Marion Military Institute

Marion Military Institute History

Marion Military Institute, the oldest military junior college in the nation,was established in 1842 as “Howard English and Classical School” by the AlabamaBaptist Convention and was later known as “Howard College.”  Then locatedabout four blocks north of the current campus, Howard had a very modestbeginning in a single, small building, the same site where Judson College hadits beginning. A fire in 1844 completely destroyed the school building andprompted the movement of academic classes to Siloam Baptist Church while Marioncitizens allowed the faculty and students to live in their homes. Howardreturned to its original site in 1846 after the completion of a new schoolbuilding. After a second fire in 1854, Howard students were again housed withinthe community and classes were moved back to Siloam Baptist Church where schoolwas carried for one year until a new dormitory was completed on the site of thecurrent campus.

At the beginning of the Civil War, the Alabama Baptist Convention reportedthat the war was bearing especially hard on Howard College, so a militarydepartment was added to improve its popularity. Howard’s president, threeprofessors, and about forty students volunteered for service in the ConfederateArmy. In 1863, the Medical Director of the Confederate Army made applicationfor use of the college as a hospital. Permission was granted, and the collegewas suspended soon afterward. Lovelace Hall, built in 1854, and the Chapel,built in 1857, served the Confederacy as Breckenridge Military Hospital from1863 to 1865. Classes were reinstated in 1864 to educate disabled Confederatesoldiers and have since continued uninterrupted.

In 1887, Howard College moved to Birmingham and later became SamfordUniversity. The remaining faculty and students under President J.T. Murfeereorganized as “Marion Military Institute,” an independent, non-profit militaryschool. The name honors General Francis Marion, the Revolutionary War “SwampFox.”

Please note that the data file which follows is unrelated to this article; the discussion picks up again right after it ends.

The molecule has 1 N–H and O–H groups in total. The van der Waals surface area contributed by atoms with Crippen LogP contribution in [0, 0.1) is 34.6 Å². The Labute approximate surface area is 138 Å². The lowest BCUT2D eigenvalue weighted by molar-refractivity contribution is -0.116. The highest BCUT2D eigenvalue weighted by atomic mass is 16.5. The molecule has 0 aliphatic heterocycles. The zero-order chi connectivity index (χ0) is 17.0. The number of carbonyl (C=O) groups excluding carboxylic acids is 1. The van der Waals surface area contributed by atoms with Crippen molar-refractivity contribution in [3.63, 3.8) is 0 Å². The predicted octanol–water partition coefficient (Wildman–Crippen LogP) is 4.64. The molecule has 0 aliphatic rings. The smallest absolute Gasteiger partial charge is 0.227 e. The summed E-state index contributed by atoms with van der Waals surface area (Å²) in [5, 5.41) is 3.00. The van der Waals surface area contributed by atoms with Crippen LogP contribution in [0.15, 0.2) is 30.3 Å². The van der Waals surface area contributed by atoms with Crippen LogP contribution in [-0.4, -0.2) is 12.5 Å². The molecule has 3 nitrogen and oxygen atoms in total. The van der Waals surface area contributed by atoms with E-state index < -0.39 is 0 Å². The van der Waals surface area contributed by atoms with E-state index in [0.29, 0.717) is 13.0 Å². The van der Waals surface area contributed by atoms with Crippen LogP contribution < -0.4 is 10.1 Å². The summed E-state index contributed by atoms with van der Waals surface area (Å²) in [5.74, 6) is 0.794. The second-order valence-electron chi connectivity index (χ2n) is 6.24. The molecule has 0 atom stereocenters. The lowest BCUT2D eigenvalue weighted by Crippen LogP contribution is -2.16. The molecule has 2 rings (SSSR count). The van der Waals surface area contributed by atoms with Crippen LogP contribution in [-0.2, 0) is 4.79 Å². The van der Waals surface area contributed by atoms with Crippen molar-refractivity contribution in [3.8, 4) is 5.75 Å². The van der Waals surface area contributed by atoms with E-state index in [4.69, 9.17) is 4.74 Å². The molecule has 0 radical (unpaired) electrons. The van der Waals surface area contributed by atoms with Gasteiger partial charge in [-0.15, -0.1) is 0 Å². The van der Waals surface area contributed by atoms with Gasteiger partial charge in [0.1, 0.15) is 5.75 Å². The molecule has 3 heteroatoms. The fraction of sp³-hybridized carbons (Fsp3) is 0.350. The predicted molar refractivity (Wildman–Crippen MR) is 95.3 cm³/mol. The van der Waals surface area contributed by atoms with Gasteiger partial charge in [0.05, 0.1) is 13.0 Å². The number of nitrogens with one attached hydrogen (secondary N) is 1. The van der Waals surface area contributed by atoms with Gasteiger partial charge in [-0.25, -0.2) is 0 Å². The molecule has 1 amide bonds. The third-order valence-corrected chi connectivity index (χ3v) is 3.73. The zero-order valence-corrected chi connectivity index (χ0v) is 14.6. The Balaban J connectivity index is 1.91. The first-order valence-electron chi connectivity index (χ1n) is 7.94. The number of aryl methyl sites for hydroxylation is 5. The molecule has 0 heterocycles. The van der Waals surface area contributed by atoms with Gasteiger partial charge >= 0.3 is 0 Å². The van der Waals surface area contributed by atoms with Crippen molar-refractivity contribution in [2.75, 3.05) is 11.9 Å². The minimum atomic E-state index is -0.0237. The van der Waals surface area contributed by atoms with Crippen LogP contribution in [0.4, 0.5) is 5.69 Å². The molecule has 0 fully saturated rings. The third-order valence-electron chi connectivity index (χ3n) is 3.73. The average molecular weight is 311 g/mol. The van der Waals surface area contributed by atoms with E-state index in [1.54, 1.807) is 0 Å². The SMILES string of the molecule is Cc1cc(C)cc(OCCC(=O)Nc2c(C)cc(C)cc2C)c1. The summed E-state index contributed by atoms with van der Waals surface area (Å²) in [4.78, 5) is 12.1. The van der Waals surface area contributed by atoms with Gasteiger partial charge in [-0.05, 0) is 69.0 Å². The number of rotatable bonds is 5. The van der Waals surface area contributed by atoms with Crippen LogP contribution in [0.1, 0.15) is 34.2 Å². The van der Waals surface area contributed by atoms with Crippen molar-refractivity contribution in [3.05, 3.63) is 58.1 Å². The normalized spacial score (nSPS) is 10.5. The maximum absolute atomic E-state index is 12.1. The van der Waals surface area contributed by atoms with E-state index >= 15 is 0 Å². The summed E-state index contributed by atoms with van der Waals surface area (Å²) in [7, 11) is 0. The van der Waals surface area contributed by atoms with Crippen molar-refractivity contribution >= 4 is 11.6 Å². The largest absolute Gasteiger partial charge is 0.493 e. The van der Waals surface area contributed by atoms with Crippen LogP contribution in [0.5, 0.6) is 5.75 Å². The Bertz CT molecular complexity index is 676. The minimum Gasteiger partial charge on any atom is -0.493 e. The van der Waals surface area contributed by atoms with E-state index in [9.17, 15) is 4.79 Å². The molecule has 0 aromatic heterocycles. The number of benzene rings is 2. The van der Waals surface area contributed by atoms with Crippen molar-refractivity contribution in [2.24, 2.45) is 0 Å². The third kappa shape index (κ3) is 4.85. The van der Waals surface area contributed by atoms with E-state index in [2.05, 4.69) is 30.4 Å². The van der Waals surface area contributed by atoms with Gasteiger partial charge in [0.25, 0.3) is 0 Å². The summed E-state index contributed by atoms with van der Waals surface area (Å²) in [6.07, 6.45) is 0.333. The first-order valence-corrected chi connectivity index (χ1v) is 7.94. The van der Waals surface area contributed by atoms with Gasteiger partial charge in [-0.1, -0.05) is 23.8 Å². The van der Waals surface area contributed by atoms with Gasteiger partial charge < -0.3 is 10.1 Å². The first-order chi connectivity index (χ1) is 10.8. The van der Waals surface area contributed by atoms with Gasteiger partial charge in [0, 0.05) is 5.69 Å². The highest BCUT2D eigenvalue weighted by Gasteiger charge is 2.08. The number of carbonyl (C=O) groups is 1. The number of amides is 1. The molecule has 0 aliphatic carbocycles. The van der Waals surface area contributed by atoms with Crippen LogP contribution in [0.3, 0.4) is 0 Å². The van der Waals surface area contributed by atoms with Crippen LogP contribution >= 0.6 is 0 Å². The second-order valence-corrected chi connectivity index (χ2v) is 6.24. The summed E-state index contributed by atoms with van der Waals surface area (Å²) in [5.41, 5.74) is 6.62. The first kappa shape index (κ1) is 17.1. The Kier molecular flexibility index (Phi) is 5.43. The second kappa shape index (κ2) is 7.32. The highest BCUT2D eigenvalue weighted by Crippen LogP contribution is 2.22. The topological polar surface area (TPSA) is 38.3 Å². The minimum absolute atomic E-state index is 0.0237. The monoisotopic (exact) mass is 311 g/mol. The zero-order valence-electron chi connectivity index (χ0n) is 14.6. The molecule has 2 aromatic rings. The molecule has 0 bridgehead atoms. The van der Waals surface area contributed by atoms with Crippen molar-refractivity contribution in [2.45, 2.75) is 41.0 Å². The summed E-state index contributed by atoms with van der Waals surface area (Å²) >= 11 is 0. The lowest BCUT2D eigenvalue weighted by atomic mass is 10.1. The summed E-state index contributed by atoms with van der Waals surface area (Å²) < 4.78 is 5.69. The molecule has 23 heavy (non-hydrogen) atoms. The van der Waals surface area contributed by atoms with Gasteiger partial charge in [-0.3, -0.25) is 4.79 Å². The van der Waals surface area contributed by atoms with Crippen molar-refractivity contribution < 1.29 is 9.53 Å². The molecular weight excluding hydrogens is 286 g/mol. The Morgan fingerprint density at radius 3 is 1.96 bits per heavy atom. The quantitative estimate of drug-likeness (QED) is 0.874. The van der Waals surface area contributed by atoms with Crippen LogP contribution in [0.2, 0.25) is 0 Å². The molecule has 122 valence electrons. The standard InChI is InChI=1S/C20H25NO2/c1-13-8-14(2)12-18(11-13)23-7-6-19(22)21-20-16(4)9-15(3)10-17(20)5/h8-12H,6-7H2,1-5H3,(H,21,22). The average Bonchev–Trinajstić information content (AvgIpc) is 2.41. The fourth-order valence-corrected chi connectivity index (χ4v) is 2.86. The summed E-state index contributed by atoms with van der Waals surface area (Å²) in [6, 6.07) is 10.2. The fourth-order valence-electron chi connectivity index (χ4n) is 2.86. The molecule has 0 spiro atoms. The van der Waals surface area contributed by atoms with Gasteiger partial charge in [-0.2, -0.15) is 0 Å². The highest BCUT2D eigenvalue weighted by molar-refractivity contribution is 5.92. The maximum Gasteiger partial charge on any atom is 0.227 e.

The ROTC program was first offered at MMI in 1916 when the institute wasdesignated as an “Honor Military School with Distinction” by the Department ofDefense. The U.S. Army Early Commissioning Program was established at MMI in1968. In 1971, MMI enrolled women as full-time students for the first timeduring the regular school year and, since then, has remained fullycoeducational.

Early Commissioning Program

The Early Commissioning Program (ECP) allows qualified candidates theopportunity to obtain a commission in the Reserve Forces in just two years.Upon earning an associate’s degree at the end of the sophomore year at MMI,graduates are commissioned as a Second Lieutenant and may enter the U.S. ArmyReserve or National Guard unit of their choice while completing theirundergraduate studies at the institution of their choice. Lieutenants accruetime in grade and time in service credits while completing their degree, sothey are two full years ahead of their contemporaries. Upon obtaining abachelor’s degree, those Second Lieutenants who apply for and are selected foractive duty begin their service in the active Army, while others may continuetheir service in the Army Reserve or National Guard.

In 2003, MMI was ranked as the top Military Junior College in the nation inall areas of the National Advanced Leadership Camp evaluation performance(rifle marksmanship, land navigation, and physical fitness).

MMI is projected to commission approximately 70 2nd Lieutenants for the 2006school year. This will make MMI one of the top SROTC programs in thenation for total number of officers produced in 2006.

A Brief History of the U.S. Army’s Early Commissioning Program(ECP)

The roots of the Early Commissioning Program date back to 1966.  Priorto that year, the granting of an ROTC commission implied the concurrent awardof a baccalaureate degree.  To meet the manpower requirements of theVietnam War, Congress approved a measure that allowed cadets atMilitary Junior Colleges who had completed all requirements ofthe ROTC Advanced Course to be commissioned as second lieutenants and called toactive duty.

After the war, widespread anti-military sentiment left over from Vietnam andthe elimination of the draft led to officer recruiting problems, especially inthe reserve components.  To address these difficulties, the ECP wasrevised in 1978.  Cadets from four-year schools who had successfullycompleted Advanced Camp and Military Science IV but who had not yet earnedtheir four-year degree could also be commissioned, provided they were slottedagainst a valid lieutenant vacancy. 

Throughout the 1980’s, the Early Commissioning Program played a big role inofficer production.  In some years, ECP officers constituted over 60percent of all ROTC second lieutenants.  The program was a major financialincentive for students who could receive their commissions early and serve asofficers while still attending college.  In 1984, the California Guardreceived 95 percent (74 of 78) of its ROTC lieutenants from the ECPprogram.  The Army Reserve had a similar experience.
In 1991, the downsizing of the Army reduced officer production requirements,leading to the reduction of the Early Commission Program to the sixMilitary Junior Colleges affiliated with the Army ROTCprogram.
Note: There are only 5 Military Junior Colleges today.